Modernism Fans Can Tour Neutra’s VDL House

Neutra House
Neutra's VDL house pioneered the interplay of indoor and outdoor living spaces. Photos by Raymond Neutra

It’s one of the most architecturally important houses in California, yet it’s one of the easiest to visit. Richard Neutra’s VDL house, which harks back to 1932, is open to the public every Saturday for a suggested donation of $10.

Tours run from 11 a.m. to 3 p.m. and reservations are not required. The house is at 2300 Silver Lake Boulevard, Los Angeles.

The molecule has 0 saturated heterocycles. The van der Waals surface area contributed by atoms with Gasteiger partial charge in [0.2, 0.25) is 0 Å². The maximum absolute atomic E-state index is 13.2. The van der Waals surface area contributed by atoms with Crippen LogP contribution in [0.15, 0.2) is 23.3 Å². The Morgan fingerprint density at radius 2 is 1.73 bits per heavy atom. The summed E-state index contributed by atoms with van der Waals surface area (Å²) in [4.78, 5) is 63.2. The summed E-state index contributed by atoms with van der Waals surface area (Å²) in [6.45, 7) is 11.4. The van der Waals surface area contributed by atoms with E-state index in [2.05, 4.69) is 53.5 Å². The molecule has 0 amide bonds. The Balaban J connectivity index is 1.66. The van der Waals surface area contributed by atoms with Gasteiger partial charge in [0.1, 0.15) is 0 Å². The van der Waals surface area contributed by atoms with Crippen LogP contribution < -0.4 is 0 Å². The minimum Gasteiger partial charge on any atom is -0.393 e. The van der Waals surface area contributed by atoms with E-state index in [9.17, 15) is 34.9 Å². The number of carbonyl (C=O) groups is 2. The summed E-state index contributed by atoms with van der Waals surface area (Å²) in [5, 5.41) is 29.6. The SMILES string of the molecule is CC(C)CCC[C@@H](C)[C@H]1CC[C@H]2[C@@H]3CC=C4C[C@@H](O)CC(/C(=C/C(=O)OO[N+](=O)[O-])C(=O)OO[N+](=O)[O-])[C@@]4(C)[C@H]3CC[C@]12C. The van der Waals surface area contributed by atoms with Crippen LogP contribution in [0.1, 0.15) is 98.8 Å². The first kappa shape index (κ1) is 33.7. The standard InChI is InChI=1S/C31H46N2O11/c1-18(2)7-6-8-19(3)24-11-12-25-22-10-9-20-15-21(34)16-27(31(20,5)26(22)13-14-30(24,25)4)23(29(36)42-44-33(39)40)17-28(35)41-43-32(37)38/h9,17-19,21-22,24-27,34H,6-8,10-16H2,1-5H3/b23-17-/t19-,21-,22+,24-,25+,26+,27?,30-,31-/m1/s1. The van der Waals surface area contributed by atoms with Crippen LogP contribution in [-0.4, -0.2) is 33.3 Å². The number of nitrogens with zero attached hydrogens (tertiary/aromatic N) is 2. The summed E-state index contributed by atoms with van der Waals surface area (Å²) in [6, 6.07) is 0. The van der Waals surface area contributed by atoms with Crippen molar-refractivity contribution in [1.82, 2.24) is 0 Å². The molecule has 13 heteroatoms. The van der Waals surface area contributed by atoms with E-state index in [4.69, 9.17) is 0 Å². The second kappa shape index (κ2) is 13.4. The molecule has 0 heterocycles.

Neutra (1892-1970), a Viennese émigré who early on worked in California with Frank Lloyd Wright, is one of the pioneers of the Modern Movement. The house was designed as a “pilot project,” Neutra said, to explore how innovations, like walls of glass and rooftop gardens, could be provided to middle-class homeowners. It was named for the architect’s benefactor, Cees Van der Leeuw.

Tourists visit the VDL House.

The house, which also contained Neutra’s architectural offices, was badly burned in a fire but restored and enlarged by Neutra and his son, architect Dion Neutra, in 1963. It is currently owned by Cal Poly Pomona through a foundation, which is restoring it again. Cal Poly students conduct the tours.

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